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From "Roy T. Fielding" <>
Subject Re: Q. Forks without concensus?; A. anytime / depends / never without agreement
Date Sat, 07 Jan 2012 22:10:52 GMT
On Jan 7, 2012, at 1:49 PM, Greg Stein wrote:

> On Jan 7, 2012 4:24 PM, "Roy T. Fielding" <> wrote:
>> ...
>> The original developers are not ambivalent to this fork.
> Untrue. Christian and Remy are, and always have been, supportive. They were
> the ones to suggest the fork, rather than trying to make the changes in
> trunk.

I read the trac-dev mailing list.  To say that they are supportive is a huge
stretch of the imagination.  They are sadly resigned to see a potential
contributor decide to fork the code instead of working with them directly.
And the rest of the community (which is far larger than the core) thinks
the idea stinks.

> What you have is a vocal minority that disagree. Ethan is not even a core
> committer, as far as I can tell.
> Edgewall, the copyright holder, is a defunct shell. That is a primary
> reason WANdisco wanted to move to the ASF: a home with actual backing and
> longevity.

Then we should be able to convince Christian and Remy to join the initial
committers list and bring the rest of the TRAC community with them.
Why has that not been done?

>> ...
> WANdisco has definite problems in how they approach and work with open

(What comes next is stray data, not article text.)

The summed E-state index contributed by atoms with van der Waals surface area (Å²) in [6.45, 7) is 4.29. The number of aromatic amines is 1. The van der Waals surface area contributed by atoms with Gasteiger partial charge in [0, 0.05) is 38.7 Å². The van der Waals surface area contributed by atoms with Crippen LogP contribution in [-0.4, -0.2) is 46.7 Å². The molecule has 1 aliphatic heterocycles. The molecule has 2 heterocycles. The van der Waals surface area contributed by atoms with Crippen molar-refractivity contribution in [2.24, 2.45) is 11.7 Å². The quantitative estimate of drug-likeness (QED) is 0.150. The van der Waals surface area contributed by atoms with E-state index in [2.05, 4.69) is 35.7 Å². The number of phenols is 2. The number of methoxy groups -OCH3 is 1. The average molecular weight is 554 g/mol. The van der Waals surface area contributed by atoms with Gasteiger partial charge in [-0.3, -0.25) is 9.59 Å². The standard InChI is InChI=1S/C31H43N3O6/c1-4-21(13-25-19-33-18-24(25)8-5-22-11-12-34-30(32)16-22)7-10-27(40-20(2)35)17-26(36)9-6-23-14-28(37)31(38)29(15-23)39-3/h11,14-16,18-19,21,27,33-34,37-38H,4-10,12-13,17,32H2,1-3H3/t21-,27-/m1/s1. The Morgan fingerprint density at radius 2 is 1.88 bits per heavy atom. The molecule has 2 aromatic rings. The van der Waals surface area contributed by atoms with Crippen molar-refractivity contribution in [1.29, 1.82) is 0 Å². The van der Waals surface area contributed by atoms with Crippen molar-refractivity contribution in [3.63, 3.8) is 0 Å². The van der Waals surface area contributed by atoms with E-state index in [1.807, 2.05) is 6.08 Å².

> source communities. They discussed this stuff with the Trac principals
> privately, rather than with the broader community. But my read is that the
> Trac leads are supportive of Bloodhound.

They are supportive of people doing work on Trac.  They did not support a
fork at the ASF.  What they told WANdisco was that, rather than come to some
artificial agreement on how they should work together before WANdisco
had contributed anything, that WANdisco should fork the code and start by
making contributions.  That's it.  The only reason that Christian has not
directly opposed Bloodhound is because he believes the BSD license gives
permission to fork the code.

> My interest here is seeing Trac revitalized, improved, and delivered as an
> awesome open source issue tracker. I'm tired of Bugzilla and (non-OSS)
> Jira. I like the Google Code tracker, but I'm biased there :-P

There is no evidence to suggest that cannot be done on trac-dev.


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